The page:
Terry Slattery
Terry Slattery, is a senior network engineer with decades of experience in the internetworking industry. Prior to joining Chesapeake NetCraftsmen as...
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Terry Slattery | October 29, 2012 |


Want a Five-Nines Network? (Part 4)

Want a Five-Nines Network? (Part 4) The network's efficiency improves, so the efficiency of the applications improves. Ultimately, you increase productivity of the business, which was the objective.

The network's efficiency improves, so the efficiency of the applications improves. Ultimately, you increase productivity of the business, which was the objective.

This is the final post in my series about running a five-nines network (you can access the others by going here). We've covered a two items in each blog, and this one finishes by covering the final three tips: documentation, fixing small problems, and failure testing. These are the steps that a lot of organizations often skip. However, to get to a five-nines network, downtime needs to be minimized, and these functions help get there.

Documentation, Documentation, Documentation
Did I mention the need for good documentation? The documentation starts with good design documents. These documents should describe the design goals and how those goals will be accomplished.

There will need to be multiple auxiliary documents that describe basic processes, such as how VLANs will be numbered and named, and the IP address allocation process. You then need to record the assignments somewhere so that new allocations don't overlap with a prior allocation.

Ideally, the mechanism that you use to record the allocations isn't Excel, which only one person can edit at a time. Ideally, the allocation database is updated by the network management system as the NMS performs its periodic network discovery. The automatic update process is useful because people tend to forget to do the documentation updates when under tight time pressure (always a concern in networking).

The first thing that network people need when troubleshooting a connectivity problem is a network topology diagram. What devices are connected to each other? It helps the troubleshooting process to see the path that the data is (or should be) traversing. There are several good automatic network topology discovery and mapping products on the market. Using them to create topology maps of each segment of the network is a good process for keeping network topology diagrams updated.

There should be some written documentation and network diagrams that describe any exceptions to the design guides. This documentation should be clear about why the exception exists, so that if the reason changes, the exception can be modified or removed.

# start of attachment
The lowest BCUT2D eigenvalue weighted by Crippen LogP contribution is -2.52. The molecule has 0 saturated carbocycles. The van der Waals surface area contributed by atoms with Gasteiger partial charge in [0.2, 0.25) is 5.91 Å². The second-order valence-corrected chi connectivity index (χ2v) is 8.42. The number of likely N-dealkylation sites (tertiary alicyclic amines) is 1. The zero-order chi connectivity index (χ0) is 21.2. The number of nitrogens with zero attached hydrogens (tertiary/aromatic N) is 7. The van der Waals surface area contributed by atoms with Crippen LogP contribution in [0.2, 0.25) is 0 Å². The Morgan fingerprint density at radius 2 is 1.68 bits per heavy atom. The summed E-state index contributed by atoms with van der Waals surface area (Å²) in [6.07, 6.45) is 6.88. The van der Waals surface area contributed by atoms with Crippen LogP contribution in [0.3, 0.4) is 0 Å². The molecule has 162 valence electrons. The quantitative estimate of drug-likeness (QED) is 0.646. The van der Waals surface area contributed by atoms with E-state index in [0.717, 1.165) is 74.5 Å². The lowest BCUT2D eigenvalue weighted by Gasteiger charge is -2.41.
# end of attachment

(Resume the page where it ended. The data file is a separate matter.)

Good documentation reduces initial errors in network design and significantly reduces troubleshooting time when problems occur. While it takes time to do the documentation, it helps reduce network downtime.

Death By a Thousand Cuts
All the networks I've encountered have many small problems--things like duplex mismatch, native VLAN mismatch, high interface errors, static routes in the wrong places, and flapping interfaces. The network administrators often see these as small problems that don't need their attention.

However, these problems sometime interact with other problems to create outages. Or the network performance is just poor over some paths and the people who are running applications over these paths have lowered productivity. In some networks, these problems number in the hundreds or thousands. With a problem count that high, most network staff choose to ignore the problems because the volume is so high.

Fixing all the small problems cleans up the NMS system because there are fewer events to handle. The NMS will then run more efficiently. The Operations staff that has to use the NMS can more easily spot important events because they do not have to ignore or filter out the events that deal with small problems.

But if the problems are repaired a few at a time, the volume goes down and the network begins to get better and more efficient. It is important for the organization's executives to support fixing the problems, or the technical staff will likely continue to ignore the problems.

Next page: Failure Testing


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